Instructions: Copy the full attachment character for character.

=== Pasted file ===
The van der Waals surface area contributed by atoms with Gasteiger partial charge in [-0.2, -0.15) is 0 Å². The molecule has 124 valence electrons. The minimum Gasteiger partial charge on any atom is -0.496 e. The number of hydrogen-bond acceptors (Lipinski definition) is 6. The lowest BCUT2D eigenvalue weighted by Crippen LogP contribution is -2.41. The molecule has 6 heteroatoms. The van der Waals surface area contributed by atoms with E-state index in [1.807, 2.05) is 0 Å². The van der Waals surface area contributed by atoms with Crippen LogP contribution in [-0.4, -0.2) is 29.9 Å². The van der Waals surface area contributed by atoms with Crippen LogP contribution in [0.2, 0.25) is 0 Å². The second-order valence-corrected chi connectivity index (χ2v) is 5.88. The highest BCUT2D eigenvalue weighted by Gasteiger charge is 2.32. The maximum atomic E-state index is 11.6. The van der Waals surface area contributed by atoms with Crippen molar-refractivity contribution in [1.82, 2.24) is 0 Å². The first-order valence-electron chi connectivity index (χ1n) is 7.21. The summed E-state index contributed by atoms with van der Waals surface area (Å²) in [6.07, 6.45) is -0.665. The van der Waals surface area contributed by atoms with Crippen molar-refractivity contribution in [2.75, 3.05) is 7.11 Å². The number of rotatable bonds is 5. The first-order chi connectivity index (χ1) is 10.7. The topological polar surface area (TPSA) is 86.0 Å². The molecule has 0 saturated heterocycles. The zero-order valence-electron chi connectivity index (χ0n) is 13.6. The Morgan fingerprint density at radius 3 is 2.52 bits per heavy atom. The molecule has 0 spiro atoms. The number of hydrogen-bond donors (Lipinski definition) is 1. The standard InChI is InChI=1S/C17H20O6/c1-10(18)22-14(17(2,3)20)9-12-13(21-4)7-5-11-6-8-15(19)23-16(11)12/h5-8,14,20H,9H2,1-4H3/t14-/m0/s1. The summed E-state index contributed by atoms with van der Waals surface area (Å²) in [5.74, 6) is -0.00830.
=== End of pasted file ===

The van der Waals surface area contributed by atoms with Gasteiger partial charge in [-0.2, -0.15) is 0 Å². The molecule has 124 valence electrons. The minimum Gasteiger partial charge on any atom is -0.496 e. The number of hydrogen-bond acceptors (Lipinski definition) is 6. The lowest BCUT2D eigenvalue weighted by Crippen LogP contribution is -2.41. The molecule has 6 heteroatoms. The van der Waals surface area contributed by atoms with E-state index in [1.807, 2.05) is 0 Å². The van der Waals surface area contributed by atoms with Crippen LogP contribution in [-0.4, -0.2) is 29.9 Å². The van der Waals surface area contributed by atoms with Crippen LogP contribution in [0.2, 0.25) is 0 Å². The second-order valence-corrected chi connectivity index (χ2v) is 5.88. The highest BCUT2D eigenvalue weighted by Gasteiger charge is 2.32. The maximum atomic E-state index is 11.6. The van der Waals surface area contributed by atoms with Crippen molar-refractivity contribution in [1.82, 2.24) is 0 Å². The first-order valence-electron chi connectivity index (χ1n) is 7.21. The summed E-state index contributed by atoms with van der Waals surface area (Å²) in [6.07, 6.45) is -0.665. The van der Waals surface area contributed by atoms with Crippen molar-refractivity contribution in [2.75, 3.05) is 7.11 Å². The number of rotatable bonds is 5. The first-order chi connectivity index (χ1) is 10.7. The topological polar surface area (TPSA) is 86.0 Å². The molecule has 0 saturated heterocycles. The zero-order valence-electron chi connectivity index (χ0n) is 13.6. The Morgan fingerprint density at radius 3 is 2.52 bits per heavy atom. The molecule has 0 spiro atoms. The number of hydrogen-bond donors (Lipinski definition) is 1. The standard InChI is InChI=1S/C17H20O6/c1-10(18)22-14(17(2,3)20)9-12-13(21-4)7-5-11-6-8-15(19)23-16(11)12/h5-8,14,20H,9H2,1-4H3/t14-/m0/s1. The summed E-state index contributed by atoms with van der Waals surface area (Å²) in [5.74, 6) is -0.00830.